CNOs to support creation of Wales nursing workforce plan

The UK and Ireland’s most senior nurses will meet this week to discuss the future of nursing in Wales, it has been announced.

National chief nursing officers (CNOs) for England, Wales, Scotland, Ireland and Northern Ireland, alongside executive directors of nursing and the Royal College of Nursing (RCN), are set to meet tomorrow (30 January).

“The key issues for the nursing workforce are fair pay and safe and effective working environments”

Sandy Harding

This meeting, a forum set up by Health Education and Improvement Wales (HEIW), will see the top UK and Irish nurses support the creation of a strategic nursing workforce plan for Wales.

HEIW said the meeting was the first of its kind in Wales, as it had never hosted all five CNOs before.

Sandy Harding, RCN Wales associate directing of nursing, policy and professional practice, described it as “unprecedented”.

She added: “[The event] signifies a pivotal stride towards fostering collaboration and addressing the shared challenges confronting the nursing workforce and to contribute to the formulation of an NHS Wales strategic nursing workforce plan.

“We know from our recent member survey that the key issues for the nursing workforce are fair pay and safe and effective working environments, as well as flexible working and support for career development.

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“RCN Wales looks forward to working in partnership to develop a strategy that delivers on these and makes Wales the place of choice to practice nursing.”

Work on the strategic nursing workforce plan begun around a year ago, and is being created to “ensure a sustainable supply of competent, caring, engaged nurses to meet the needs of NHS Wales”, according to a publication by HEIW.

The plan will, the organisation said, build on NHS Wales’ nursing retention plan and the work by the Welsh Government and RCN to implement safer staffing legislation in the country’s health service.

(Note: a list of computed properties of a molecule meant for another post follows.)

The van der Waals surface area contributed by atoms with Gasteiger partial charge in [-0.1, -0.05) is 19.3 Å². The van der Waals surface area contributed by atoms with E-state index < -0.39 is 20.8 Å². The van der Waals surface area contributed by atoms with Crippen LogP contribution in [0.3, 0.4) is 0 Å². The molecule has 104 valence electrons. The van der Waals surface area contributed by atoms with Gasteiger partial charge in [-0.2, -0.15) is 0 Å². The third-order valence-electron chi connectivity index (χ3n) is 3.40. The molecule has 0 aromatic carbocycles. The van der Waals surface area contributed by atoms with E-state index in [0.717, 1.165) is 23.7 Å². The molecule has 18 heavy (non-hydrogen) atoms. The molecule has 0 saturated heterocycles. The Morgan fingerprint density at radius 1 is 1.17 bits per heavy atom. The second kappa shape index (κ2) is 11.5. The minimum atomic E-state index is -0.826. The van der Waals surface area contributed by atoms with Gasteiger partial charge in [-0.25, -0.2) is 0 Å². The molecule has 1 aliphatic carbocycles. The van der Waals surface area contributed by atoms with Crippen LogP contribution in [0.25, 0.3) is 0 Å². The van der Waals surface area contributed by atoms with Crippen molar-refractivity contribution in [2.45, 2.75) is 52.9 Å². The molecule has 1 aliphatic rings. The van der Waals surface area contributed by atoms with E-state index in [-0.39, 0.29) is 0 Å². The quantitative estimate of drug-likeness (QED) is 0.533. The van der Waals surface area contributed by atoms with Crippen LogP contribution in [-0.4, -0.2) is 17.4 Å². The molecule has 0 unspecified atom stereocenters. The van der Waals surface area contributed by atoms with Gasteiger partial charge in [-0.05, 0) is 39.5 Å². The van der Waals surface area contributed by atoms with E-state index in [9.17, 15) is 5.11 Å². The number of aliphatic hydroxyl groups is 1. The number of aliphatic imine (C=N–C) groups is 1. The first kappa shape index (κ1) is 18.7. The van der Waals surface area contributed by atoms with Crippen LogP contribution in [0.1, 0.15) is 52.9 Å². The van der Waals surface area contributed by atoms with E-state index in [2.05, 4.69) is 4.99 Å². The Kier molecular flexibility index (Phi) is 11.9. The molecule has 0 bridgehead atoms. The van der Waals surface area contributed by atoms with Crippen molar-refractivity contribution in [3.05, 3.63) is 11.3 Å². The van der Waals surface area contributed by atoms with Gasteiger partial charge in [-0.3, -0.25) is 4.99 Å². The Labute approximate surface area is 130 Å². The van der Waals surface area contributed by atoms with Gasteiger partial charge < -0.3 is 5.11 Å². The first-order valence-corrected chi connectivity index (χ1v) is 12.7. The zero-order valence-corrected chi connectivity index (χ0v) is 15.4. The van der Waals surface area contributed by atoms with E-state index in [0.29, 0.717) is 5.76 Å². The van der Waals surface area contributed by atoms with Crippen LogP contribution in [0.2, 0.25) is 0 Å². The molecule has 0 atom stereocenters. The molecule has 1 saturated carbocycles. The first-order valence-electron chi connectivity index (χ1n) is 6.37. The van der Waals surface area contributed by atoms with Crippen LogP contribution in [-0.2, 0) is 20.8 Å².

It was set up in response to high nurse vacancies, and recruitment and retention failing to keep up with a large increase in demand for NHS services.

Five priority areas underpin the plan: demand and supply modelling for the nursing workforce, increasing the number of nursing students and graduates, embedding good practice in retention, international recruitment and developing the nursing support workforce.

It is scheduled to be completed by March 2024.

HEIW executive director of nurse and health professional education Lisa Llewelyn added: “We are pleased to be hosting this important event which will provide an opportunity to explore and influence the future role of nurses to meet the needs of our population.”

As well as the forum, HEIW recently hosted a “big conversation” campaign, which acted as a public consultation into the workforce plan for anyone in the profession.

HEIW has also been creating strategic workforce plans for dentistry, perinatal healthcare, primary care, pharmacy and mental health.

The latest updates on the nursing workforce plan follow an announcement earlier this month from the Welsh Government that it intended to introduce nursing associates to Wales.

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